A waistline of more than 94 cm for men and 90 cm for women increases the risk of some types of cancer, and the greater the waistline, the higher the cancer risk.
There is strong evidence that shows being overweight or obese throughout adulthood increases the risk of 13 types of cancers, including breast (postmenopausal women), colon and rectum, endometrium, gallbladder, gastric cardia, kidney, liver, meningioma, multiple myeloma, oesophagus, ovary, pancreas and thyroid.
Being overweight or obese also increases your risk of type 2 diabetes, cardiovascular disease, high blood pressure, gall bladder disease, gout, impaired fertility, lower back pain, osteoarthritis and many other conditions.
Maintaining a healthy weight is about getting the balance right between what you eat and drink and how physically active you are.
To reduce your risk, aim to keep your waist circumference and body mass index (BMI) within the recommended range.
Measuring waist circumference
Waist circumference is one way to measure body weight. For some diseases—including post-menopausal breast cancer—fat carried around the abdomen and waist is a greater risk than fat carried on the hips and thighs.
- Find the top of your hip bone and the bottom of your ribs.
- Place a tape measure midway between these points, and wrap it around your waist.
- Breathe out normally and check your measurement in centimetres.
Men should aim for a waist circumference below 94 cm.
Women should aim for a waist circumference below 80 cm
Your health status
|Waist circumference||Level of risk|
|men < 94 cm
women <80 cm
|No elevated risk|
|men: 94-102 cm
women: 80-88 cm
|men > 102 cm
women >88 cm
|Substantially increased risk|
Calculating BMI (body mass index)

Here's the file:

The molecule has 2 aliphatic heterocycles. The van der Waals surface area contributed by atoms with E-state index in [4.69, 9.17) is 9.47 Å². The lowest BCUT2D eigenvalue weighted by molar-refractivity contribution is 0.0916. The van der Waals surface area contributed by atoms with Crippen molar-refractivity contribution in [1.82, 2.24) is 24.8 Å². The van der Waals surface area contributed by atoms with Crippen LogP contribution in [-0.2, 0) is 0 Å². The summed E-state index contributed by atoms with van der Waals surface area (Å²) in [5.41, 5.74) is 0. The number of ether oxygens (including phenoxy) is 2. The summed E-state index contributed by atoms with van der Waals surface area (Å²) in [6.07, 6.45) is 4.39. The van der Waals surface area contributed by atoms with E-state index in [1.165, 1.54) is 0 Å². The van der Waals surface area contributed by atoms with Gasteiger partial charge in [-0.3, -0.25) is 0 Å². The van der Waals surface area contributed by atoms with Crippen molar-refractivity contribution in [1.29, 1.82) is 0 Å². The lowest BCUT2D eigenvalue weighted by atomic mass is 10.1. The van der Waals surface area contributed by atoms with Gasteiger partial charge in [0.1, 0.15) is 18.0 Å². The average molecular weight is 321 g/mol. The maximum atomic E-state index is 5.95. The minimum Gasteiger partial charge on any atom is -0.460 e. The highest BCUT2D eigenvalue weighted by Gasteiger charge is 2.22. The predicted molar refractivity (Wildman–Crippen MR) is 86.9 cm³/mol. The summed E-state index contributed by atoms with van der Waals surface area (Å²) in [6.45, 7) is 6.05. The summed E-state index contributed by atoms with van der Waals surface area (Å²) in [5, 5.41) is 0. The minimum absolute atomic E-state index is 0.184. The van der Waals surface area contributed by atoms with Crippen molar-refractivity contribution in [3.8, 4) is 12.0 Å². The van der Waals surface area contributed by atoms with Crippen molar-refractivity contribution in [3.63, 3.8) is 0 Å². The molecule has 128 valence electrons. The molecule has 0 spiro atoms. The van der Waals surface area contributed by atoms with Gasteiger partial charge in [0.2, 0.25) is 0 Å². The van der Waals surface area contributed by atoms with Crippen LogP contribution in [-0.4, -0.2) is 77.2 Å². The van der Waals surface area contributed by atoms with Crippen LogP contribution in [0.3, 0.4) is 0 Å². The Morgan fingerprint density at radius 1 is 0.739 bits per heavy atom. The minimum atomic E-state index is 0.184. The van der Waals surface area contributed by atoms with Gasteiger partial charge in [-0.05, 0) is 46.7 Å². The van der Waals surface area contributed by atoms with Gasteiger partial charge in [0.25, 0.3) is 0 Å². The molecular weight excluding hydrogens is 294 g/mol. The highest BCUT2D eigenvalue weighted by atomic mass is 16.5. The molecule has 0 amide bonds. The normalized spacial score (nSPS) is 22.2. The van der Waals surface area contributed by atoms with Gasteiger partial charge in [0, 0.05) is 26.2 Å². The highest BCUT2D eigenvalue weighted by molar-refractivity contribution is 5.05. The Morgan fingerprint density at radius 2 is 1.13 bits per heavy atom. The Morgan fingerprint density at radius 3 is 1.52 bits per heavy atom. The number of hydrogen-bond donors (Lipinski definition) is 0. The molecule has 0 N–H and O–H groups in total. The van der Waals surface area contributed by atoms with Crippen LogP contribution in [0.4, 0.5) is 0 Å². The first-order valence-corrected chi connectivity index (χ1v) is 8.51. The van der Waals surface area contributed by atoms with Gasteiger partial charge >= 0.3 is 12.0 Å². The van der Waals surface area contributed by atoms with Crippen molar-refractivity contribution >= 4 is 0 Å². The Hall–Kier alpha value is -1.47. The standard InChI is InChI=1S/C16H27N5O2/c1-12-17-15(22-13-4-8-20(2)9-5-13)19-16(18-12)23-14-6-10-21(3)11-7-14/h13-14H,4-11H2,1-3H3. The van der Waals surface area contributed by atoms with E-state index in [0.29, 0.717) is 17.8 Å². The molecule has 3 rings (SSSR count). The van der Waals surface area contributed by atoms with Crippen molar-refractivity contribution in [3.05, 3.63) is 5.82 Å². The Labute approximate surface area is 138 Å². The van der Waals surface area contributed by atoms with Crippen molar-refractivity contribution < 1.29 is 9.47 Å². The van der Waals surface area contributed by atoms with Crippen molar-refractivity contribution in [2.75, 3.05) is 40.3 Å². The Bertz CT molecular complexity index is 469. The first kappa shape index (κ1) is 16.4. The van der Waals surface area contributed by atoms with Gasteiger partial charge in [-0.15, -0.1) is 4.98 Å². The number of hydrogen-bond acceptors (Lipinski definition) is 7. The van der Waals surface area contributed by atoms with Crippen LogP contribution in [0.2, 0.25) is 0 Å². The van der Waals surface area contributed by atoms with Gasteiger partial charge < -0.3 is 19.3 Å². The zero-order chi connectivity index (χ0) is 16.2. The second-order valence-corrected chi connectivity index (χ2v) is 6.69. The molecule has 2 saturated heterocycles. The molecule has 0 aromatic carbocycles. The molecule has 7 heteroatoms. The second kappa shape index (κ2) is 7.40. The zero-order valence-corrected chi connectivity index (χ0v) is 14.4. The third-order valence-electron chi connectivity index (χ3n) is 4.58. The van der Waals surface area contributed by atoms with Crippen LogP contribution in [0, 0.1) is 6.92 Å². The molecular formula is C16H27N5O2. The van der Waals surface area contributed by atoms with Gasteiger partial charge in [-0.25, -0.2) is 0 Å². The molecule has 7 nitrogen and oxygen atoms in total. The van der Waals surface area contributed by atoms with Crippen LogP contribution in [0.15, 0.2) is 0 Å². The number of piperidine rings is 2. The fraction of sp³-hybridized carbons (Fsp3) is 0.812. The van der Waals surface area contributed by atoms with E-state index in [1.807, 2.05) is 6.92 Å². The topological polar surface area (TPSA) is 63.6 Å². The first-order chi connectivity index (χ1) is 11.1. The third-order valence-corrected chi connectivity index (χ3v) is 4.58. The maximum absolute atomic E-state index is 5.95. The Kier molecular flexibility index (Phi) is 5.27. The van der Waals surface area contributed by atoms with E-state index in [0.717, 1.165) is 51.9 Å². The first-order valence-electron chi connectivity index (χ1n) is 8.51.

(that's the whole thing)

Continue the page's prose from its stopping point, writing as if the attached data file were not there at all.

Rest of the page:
BMI is a measure of your body weight in relation to your height and can give you an indication of your weight status. However, it does not take into account muscle mass. A score over 25 is classed as overweight and a score over 30 is obese. To work out your BMI, you need to know your weight (in kilograms) and your height (in metres).
Click here for BMI Calculator
Steve weighs 82 kg and is 1.74 metres tall. To calculate his BMI: 82 ÷ (1.74 x 1.74 ) = 27 kg / m2 Steve’s BMI is 27 and is in the overweight range. Ideally your BMI should be between 18.5 and 25, in the healthy weight range.
However the specific cut-off measurements of BMI may not be suitable for all ethnic groups, who may have equivalent levels of risk at a lower BMI or higher BMI.
Staying in shape
Maintaining a healthy weight is about getting the balance right between what you eat and how physically active you are.
- Make it a priority not to gain more weight.
- Set realistic goals to lose your weight (aiming for 0.5–1.0 kg weight loss per week, or as recommended by your doctor).
- Eat a healthy diet.
- Be physically active at every opportunity.
- Eat according to your needs. Be mindful of portion size, non-hungry eating.
- Keep high-kilojoule, low-nutrient foods (such as chips, cake, chocolate and takeaway foods) to a minimum
- Limit alcoholic drinks as they are high in /kilojoules/calories and can also increase your risk of cancer in their own right.
Looking for more tips about managing your weight?
- SA Health–Maintaining Healthy Weight
- SA Health–Healthy Weight Loss Tips
- Dietitians Association of Australia–Weight Management
- Better Health Channel–Weight Management
Want to know where this information comes from? Click here.
This website page was last reviewed and updated March 2019.